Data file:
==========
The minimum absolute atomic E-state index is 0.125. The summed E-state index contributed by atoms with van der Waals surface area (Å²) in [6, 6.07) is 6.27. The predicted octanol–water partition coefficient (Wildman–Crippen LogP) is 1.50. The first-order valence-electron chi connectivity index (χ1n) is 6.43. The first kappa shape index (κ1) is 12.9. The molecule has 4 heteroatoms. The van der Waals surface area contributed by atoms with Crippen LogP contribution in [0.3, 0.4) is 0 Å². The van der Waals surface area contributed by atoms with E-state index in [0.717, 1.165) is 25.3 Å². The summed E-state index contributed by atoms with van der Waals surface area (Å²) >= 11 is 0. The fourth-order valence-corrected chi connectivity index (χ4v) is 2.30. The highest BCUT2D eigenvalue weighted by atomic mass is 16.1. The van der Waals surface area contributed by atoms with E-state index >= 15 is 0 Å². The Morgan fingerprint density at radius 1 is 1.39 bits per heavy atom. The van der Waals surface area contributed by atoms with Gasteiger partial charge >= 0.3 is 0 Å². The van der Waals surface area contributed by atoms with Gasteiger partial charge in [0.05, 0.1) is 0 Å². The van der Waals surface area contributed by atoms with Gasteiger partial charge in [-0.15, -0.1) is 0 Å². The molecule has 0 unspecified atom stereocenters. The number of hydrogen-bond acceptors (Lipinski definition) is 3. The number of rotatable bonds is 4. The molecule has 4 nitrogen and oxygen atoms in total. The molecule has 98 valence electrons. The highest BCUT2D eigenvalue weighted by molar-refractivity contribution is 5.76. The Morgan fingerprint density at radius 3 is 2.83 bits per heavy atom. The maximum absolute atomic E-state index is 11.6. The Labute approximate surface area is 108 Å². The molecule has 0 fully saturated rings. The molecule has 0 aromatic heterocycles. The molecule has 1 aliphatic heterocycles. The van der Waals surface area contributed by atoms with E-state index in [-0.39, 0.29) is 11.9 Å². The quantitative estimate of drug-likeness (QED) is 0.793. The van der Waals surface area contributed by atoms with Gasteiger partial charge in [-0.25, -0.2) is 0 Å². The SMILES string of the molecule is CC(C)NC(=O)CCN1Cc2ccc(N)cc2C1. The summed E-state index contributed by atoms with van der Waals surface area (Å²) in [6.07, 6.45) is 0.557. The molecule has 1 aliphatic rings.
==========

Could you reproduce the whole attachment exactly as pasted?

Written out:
The minimum absolute atomic E-state index is 0.125. The summed E-state index contributed by atoms with van der Waals surface area (Å²) in [6, 6.07) is 6.27. The predicted octanol–water partition coefficient (Wildman–Crippen LogP) is 1.50. The first-order valence-electron chi connectivity index (χ1n) is 6.43. The first kappa shape index (κ1) is 12.9. The molecule has 4 heteroatoms. The van der Waals surface area contributed by atoms with Crippen LogP contribution in [0.3, 0.4) is 0 Å². The van der Waals surface area contributed by atoms with E-state index in [0.717, 1.165) is 25.3 Å². The summed E-state index contributed by atoms with van der Waals surface area (Å²) >= 11 is 0. The fourth-order valence-corrected chi connectivity index (χ4v) is 2.30. The highest BCUT2D eigenvalue weighted by atomic mass is 16.1. The van der Waals surface area contributed by atoms with E-state index >= 15 is 0 Å². The Morgan fingerprint density at radius 1 is 1.39 bits per heavy atom. The van der Waals surface area contributed by atoms with Gasteiger partial charge >= 0.3 is 0 Å². The van der Waals surface area contributed by atoms with Gasteiger partial charge in [0.05, 0.1) is 0 Å². The van der Waals surface area contributed by atoms with Gasteiger partial charge in [-0.15, -0.1) is 0 Å². The molecule has 0 unspecified atom stereocenters. The number of hydrogen-bond acceptors (Lipinski definition) is 3. The number of rotatable bonds is 4. The molecule has 4 nitrogen and oxygen atoms in total. The molecule has 98 valence electrons. The highest BCUT2D eigenvalue weighted by molar-refractivity contribution is 5.76. The Morgan fingerprint density at radius 3 is 2.83 bits per heavy atom. The maximum absolute atomic E-state index is 11.6. The Labute approximate surface area is 108 Å². The molecule has 0 fully saturated rings. The molecule has 0 aromatic heterocycles. The molecule has 1 aliphatic heterocycles. The van der Waals surface area contributed by atoms with E-state index in [-0.39, 0.29) is 11.9 Å². The quantitative estimate of drug-likeness (QED) is 0.793. The van der Waals surface area contributed by atoms with Gasteiger partial charge in [-0.25, -0.2) is 0 Å². The SMILES string of the molecule is CC(C)NC(=O)CCN1Cc2ccc(N)cc2C1. The summed E-state index contributed by atoms with van der Waals surface area (Å²) in [6.07, 6.45) is 0.557. The molecule has 1 aliphatic rings.